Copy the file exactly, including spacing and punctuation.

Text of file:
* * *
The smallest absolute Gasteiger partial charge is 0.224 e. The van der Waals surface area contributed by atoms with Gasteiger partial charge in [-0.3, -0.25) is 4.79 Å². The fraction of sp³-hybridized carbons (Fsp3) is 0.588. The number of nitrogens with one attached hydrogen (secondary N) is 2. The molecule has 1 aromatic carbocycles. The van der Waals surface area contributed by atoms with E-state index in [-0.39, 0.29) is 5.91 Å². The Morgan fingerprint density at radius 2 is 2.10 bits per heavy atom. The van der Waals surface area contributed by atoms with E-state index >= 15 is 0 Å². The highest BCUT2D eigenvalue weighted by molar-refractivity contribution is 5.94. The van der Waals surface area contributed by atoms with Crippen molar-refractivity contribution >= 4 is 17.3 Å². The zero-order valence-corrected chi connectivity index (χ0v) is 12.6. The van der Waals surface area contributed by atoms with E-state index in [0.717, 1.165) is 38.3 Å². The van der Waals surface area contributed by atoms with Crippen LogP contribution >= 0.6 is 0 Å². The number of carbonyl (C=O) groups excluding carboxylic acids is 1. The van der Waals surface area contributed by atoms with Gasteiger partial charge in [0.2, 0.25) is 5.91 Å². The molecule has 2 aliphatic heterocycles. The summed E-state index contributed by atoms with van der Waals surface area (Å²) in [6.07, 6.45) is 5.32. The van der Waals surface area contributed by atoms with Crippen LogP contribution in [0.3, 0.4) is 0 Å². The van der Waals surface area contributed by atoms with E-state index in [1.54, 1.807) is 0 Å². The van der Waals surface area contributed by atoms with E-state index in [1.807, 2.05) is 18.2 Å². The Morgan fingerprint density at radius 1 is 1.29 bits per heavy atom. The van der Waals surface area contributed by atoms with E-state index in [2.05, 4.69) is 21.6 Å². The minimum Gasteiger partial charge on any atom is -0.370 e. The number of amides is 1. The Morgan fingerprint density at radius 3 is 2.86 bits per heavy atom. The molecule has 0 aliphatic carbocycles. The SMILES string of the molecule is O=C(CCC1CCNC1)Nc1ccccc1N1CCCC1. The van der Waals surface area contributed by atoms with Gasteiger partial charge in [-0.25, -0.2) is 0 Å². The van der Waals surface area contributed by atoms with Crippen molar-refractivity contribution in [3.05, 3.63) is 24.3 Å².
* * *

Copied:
The smallest absolute Gasteiger partial charge is 0.224 e. The van der Waals surface area contributed by atoms with Gasteiger partial charge in [-0.3, -0.25) is 4.79 Å². The fraction of sp³-hybridized carbons (Fsp3) is 0.588. The number of nitrogens with one attached hydrogen (secondary N) is 2. The molecule has 1 aromatic carbocycles. The van der Waals surface area contributed by atoms with E-state index in [-0.39, 0.29) is 5.91 Å². The Morgan fingerprint density at radius 2 is 2.10 bits per heavy atom. The van der Waals surface area contributed by atoms with E-state index >= 15 is 0 Å². The highest BCUT2D eigenvalue weighted by molar-refractivity contribution is 5.94. The van der Waals surface area contributed by atoms with Crippen molar-refractivity contribution >= 4 is 17.3 Å². The zero-order valence-corrected chi connectivity index (χ0v) is 12.6. The van der Waals surface area contributed by atoms with E-state index in [0.717, 1.165) is 38.3 Å². The van der Waals surface area contributed by atoms with Crippen LogP contribution >= 0.6 is 0 Å². The number of carbonyl (C=O) groups excluding carboxylic acids is 1. The van der Waals surface area contributed by atoms with Gasteiger partial charge in [0.2, 0.25) is 5.91 Å². The molecule has 2 aliphatic heterocycles. The summed E-state index contributed by atoms with van der Waals surface area (Å²) in [6.07, 6.45) is 5.32. The van der Waals surface area contributed by atoms with Crippen LogP contribution in [0.3, 0.4) is 0 Å². The van der Waals surface area contributed by atoms with E-state index in [1.54, 1.807) is 0 Å². The van der Waals surface area contributed by atoms with E-state index in [1.807, 2.05) is 18.2 Å². The Morgan fingerprint density at radius 1 is 1.29 bits per heavy atom. The van der Waals surface area contributed by atoms with E-state index in [2.05, 4.69) is 21.6 Å². The minimum Gasteiger partial charge on any atom is -0.370 e. The number of amides is 1. The Morgan fingerprint density at radius 3 is 2.86 bits per heavy atom. The molecule has 0 aliphatic carbocycles. The SMILES string of the molecule is O=C(CCC1CCNC1)Nc1ccccc1N1CCCC1. The van der Waals surface area contributed by atoms with Gasteiger partial charge in [-0.25, -0.2) is 0 Å². The van der Waals surface area contributed by atoms with Crippen molar-refractivity contribution in [3.05, 3.63) is 24.3 Å².